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Airsmith.com

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3" Bench Grinder
From Airsmith.com
by Bill Mills

For an airsmith, getting the job done right means having the right tools on hand.  A bench grinder is a very useful tool for metalworking.  Its primary purpose is grinding or polishing metals.  Another handy tool many airsmiths have on hand is a Dremel brand Moto Tool, or similar small high speed rotary tool with bits for detailed cutting, polishing or grinding.

Airsmith.com is a retail store owned by Keven “Six” Polk specializing in tools, and supplies and training materials for airsmiths.  Six has worked as an airsmith for Worr Games Products and taught airsmithing classes for the Paintball Training Institute.  One of the new products Airsmith.com started carrying in the late spring of 2002 is their three inch bench grinder which combines a bench grinder with a rotary tool.  I’ve put it through the paces in my shop over the summer, and found it to be quite useful.

This first feature that I really noticed was the size.  For a grinder, this thing is small.  I’m used to the full size grinder in my wife’s Grandfather’s shop where I learned about metal working.  Owing to its small size, the 3” grinder doesn’t need much space on the workbench and is light enough to easily move around for storage.

The drawback to the size is something Six had warned me about.  It’s not as powerful as a full sized bench grinder.  The variable speed motor is adjustable up to 20,000 rpm, and it responds nicely.  In practice, grinding edges on aluminum plate material, steel screws down to a shorter length, or shaping balsa for an R/C airplane, I found the grinder to slow down as the load of grinding was applied to it.  Grinding in short passes made this bearable, as the wheel would get back to speed very quickly between passes.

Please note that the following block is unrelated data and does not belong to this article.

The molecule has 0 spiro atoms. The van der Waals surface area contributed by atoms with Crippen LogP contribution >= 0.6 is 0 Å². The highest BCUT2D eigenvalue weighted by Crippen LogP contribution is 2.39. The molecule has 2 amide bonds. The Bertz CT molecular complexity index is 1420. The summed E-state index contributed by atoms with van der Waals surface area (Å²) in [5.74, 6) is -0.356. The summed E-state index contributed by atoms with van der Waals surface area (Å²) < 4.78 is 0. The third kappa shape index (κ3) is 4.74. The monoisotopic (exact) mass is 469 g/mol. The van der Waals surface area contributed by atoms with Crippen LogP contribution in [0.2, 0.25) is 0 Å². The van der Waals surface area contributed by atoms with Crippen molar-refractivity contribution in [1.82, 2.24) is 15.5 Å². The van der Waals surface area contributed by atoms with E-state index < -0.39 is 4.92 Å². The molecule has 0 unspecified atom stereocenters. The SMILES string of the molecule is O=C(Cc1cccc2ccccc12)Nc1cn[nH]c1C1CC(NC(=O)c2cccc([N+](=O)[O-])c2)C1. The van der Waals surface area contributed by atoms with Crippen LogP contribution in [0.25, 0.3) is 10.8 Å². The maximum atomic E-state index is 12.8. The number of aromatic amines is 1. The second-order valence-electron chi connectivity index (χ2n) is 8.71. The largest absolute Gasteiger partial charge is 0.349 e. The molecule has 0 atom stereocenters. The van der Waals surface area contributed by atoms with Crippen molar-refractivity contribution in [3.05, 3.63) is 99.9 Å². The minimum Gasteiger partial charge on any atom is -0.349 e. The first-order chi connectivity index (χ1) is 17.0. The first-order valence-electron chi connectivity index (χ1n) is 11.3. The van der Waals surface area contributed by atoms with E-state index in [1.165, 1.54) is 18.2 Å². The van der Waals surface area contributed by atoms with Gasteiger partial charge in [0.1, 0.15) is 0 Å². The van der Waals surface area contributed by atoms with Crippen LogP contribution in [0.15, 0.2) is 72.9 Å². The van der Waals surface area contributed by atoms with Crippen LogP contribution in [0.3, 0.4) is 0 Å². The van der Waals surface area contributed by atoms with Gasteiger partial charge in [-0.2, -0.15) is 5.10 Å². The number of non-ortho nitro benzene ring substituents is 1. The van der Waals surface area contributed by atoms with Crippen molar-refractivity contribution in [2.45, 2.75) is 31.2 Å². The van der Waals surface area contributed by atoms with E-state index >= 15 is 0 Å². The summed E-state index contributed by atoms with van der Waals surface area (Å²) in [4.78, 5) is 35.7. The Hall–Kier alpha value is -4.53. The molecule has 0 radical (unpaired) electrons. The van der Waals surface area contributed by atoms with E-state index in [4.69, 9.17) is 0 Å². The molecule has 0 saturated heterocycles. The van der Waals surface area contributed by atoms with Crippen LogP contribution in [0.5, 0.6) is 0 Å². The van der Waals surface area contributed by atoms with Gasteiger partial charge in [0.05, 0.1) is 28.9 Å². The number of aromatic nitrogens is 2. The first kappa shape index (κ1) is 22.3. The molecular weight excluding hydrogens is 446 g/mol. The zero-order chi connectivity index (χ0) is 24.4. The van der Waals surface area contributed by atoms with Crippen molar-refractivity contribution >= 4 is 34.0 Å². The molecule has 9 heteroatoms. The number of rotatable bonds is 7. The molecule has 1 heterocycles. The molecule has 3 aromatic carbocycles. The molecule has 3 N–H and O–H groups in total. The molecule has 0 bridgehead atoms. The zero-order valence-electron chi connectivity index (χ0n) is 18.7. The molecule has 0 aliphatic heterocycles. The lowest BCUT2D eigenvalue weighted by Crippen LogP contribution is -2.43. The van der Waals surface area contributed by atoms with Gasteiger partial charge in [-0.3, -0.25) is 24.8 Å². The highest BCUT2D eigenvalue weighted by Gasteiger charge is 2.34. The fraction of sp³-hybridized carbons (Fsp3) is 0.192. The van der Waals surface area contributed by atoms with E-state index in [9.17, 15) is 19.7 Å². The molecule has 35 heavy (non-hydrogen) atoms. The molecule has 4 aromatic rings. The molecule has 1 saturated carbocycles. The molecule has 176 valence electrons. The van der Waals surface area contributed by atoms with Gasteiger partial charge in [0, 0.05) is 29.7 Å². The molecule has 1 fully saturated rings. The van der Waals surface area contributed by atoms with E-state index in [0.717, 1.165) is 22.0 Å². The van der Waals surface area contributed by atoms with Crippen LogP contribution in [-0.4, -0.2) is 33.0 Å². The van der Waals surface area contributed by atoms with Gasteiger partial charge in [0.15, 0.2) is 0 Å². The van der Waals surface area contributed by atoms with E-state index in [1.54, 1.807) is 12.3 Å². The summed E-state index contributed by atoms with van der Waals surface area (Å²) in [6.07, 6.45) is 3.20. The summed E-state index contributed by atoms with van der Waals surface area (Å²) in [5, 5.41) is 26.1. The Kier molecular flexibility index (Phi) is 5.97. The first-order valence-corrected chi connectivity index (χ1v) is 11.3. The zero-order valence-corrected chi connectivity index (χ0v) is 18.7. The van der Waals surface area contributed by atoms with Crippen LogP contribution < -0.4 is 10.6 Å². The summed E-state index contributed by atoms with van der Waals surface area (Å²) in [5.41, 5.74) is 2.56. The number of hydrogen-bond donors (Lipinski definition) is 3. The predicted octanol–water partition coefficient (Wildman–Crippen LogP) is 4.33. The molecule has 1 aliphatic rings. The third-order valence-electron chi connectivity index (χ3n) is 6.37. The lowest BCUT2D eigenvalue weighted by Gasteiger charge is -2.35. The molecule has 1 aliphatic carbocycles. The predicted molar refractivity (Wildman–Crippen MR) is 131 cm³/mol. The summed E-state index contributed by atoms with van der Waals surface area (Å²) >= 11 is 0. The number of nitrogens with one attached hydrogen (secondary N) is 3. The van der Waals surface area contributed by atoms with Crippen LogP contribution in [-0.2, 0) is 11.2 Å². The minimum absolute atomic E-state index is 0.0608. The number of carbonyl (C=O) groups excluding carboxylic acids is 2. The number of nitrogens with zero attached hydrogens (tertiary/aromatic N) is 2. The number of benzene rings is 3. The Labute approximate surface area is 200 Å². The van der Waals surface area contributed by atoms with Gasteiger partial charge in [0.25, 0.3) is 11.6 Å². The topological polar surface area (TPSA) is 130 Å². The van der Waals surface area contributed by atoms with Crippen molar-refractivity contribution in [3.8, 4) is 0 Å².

Like most bench grinders, this one features two wheels.  One for grinding, and a fiber wheel that is loaded with a mild abrasive.  I found the fiber wheel to work well for first rough polishing on aluminum, using it to clean up some tooling dings that were on a feed-neck.  It is too coarse to provide a mirrored finish, but did a great job at buffing out the scratches and left the metal with a frosted look ready for a final polish with a cotton wheel and polishing compound.  Both wheels on the grinder are removeable, so raking one off to swap for a cloth polishing wheel is no problem, though the light horsepower of the motor wouldn’t be ideal for that task.

The bonus of this grinder lies in the flex wand, making it two tools for the price of one.  The unit sells for about the same price as a hand held rotary tool with bits, and for less than many wand style tools.  Fortunately, I already had a supply of 1/8” Dremel bits on hand – years ago I had bought the whole Dremel display case from a hobby shop that was going out of business, but I never got around to picking up a Dremel tool.  The bits are useful in my drill press, but somewhat ungainly to get into a tight space.  

The rotary tool is on a twenty six inch flexible shaft that links into the right side grind wheel for power.  It is easily removed if it’s in the way.  For the rotary tool, the motor has more than enough power, dwarfing the motors used in hand held rotary tools.  For jobs from cutting plastic to grinding down sharp edges off of sheet metal, and even sharpening lawn mower blades the rotary tool was up to the task without deficiency.  

Included with the grinder are a wrench and a short rod needed to change the wheels or rotary bits, and a cone shaped grinding stone rotary bit.  The rotary tool is fitted with an 1/8” collet, but it looks as if alternate sized Dremel collets will fit to allow bits of different diameter.

All told, the 3 inch bench grinder turns out to be quite an effective tool for the airsmith or home workshop that is short on space, and working on a small budget.  As with all similar tools, eye protection is a must when using the grinder. 

 


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